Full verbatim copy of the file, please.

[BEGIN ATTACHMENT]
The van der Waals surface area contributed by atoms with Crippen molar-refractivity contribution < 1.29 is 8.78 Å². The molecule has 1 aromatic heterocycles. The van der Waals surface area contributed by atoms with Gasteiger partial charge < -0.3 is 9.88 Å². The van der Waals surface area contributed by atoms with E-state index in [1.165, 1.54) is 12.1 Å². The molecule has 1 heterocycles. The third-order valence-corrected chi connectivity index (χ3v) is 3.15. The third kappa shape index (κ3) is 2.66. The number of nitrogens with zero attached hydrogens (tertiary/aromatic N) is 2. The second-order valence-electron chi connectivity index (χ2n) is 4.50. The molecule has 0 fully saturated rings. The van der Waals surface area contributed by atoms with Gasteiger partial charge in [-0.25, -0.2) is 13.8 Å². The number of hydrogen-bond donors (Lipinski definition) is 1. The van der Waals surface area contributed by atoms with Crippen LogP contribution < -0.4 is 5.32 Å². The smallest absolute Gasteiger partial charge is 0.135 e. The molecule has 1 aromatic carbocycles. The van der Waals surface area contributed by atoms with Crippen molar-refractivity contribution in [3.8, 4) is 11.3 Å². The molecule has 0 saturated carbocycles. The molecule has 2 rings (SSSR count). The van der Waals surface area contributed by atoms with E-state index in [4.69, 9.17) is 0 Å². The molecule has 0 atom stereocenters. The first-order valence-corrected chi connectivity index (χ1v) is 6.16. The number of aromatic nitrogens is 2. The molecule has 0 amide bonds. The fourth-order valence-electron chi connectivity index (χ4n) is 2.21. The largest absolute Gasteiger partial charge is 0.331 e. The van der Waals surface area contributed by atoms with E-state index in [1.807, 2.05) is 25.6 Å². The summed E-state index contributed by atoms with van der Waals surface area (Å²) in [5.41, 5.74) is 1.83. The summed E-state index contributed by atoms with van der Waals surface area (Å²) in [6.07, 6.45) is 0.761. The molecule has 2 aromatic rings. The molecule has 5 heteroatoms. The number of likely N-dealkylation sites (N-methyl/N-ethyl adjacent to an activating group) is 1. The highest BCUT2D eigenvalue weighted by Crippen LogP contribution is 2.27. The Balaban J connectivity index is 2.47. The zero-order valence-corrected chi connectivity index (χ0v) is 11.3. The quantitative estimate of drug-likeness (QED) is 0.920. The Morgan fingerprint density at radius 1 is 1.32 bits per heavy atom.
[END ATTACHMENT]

The van der Waals surface area contributed by atoms with Crippen molar-refractivity contribution < 1.29 is 8.78 Å². The molecule has 1 aromatic heterocycles. The van der Waals surface area contributed by atoms with Gasteiger partial charge < -0.3 is 9.88 Å². The van der Waals surface area contributed by atoms with E-state index in [1.165, 1.54) is 12.1 Å². The molecule has 1 heterocycles. The third-order valence-corrected chi connectivity index (χ3v) is 3.15. The third kappa shape index (κ3) is 2.66. The number of nitrogens with zero attached hydrogens (tertiary/aromatic N) is 2. The second-order valence-electron chi connectivity index (χ2n) is 4.50. The molecule has 0 fully saturated rings. The van der Waals surface area contributed by atoms with Gasteiger partial charge in [-0.25, -0.2) is 13.8 Å². The number of hydrogen-bond donors (Lipinski definition) is 1. The van der Waals surface area contributed by atoms with Crippen LogP contribution < -0.4 is 5.32 Å². The smallest absolute Gasteiger partial charge is 0.135 e. The molecule has 1 aromatic carbocycles. The van der Waals surface area contributed by atoms with Crippen molar-refractivity contribution in [3.8, 4) is 11.3 Å². The molecule has 0 saturated carbocycles. The molecule has 2 rings (SSSR count). The van der Waals surface area contributed by atoms with E-state index in [4.69, 9.17) is 0 Å². The molecule has 0 atom stereocenters. The first-order valence-corrected chi connectivity index (χ1v) is 6.16. The number of aromatic nitrogens is 2. The molecule has 0 amide bonds. The fourth-order valence-electron chi connectivity index (χ4n) is 2.21. The largest absolute Gasteiger partial charge is 0.331 e. The van der Waals surface area contributed by atoms with E-state index in [1.807, 2.05) is 25.6 Å². The summed E-state index contributed by atoms with van der Waals surface area (Å²) in [5.41, 5.74) is 1.83. The summed E-state index contributed by atoms with van der Waals surface area (Å²) in [6.07, 6.45) is 0.761. The molecule has 2 aromatic rings. The molecule has 5 heteroatoms. The number of likely N-dealkylation sites (N-methyl/N-ethyl adjacent to an activating group) is 1. The highest BCUT2D eigenvalue weighted by Crippen LogP contribution is 2.27. The Balaban J connectivity index is 2.47. The zero-order valence-corrected chi connectivity index (χ0v) is 11.3. The quantitative estimate of drug-likeness (QED) is 0.920. The Morgan fingerprint density at radius 1 is 1.32 bits per heavy atom.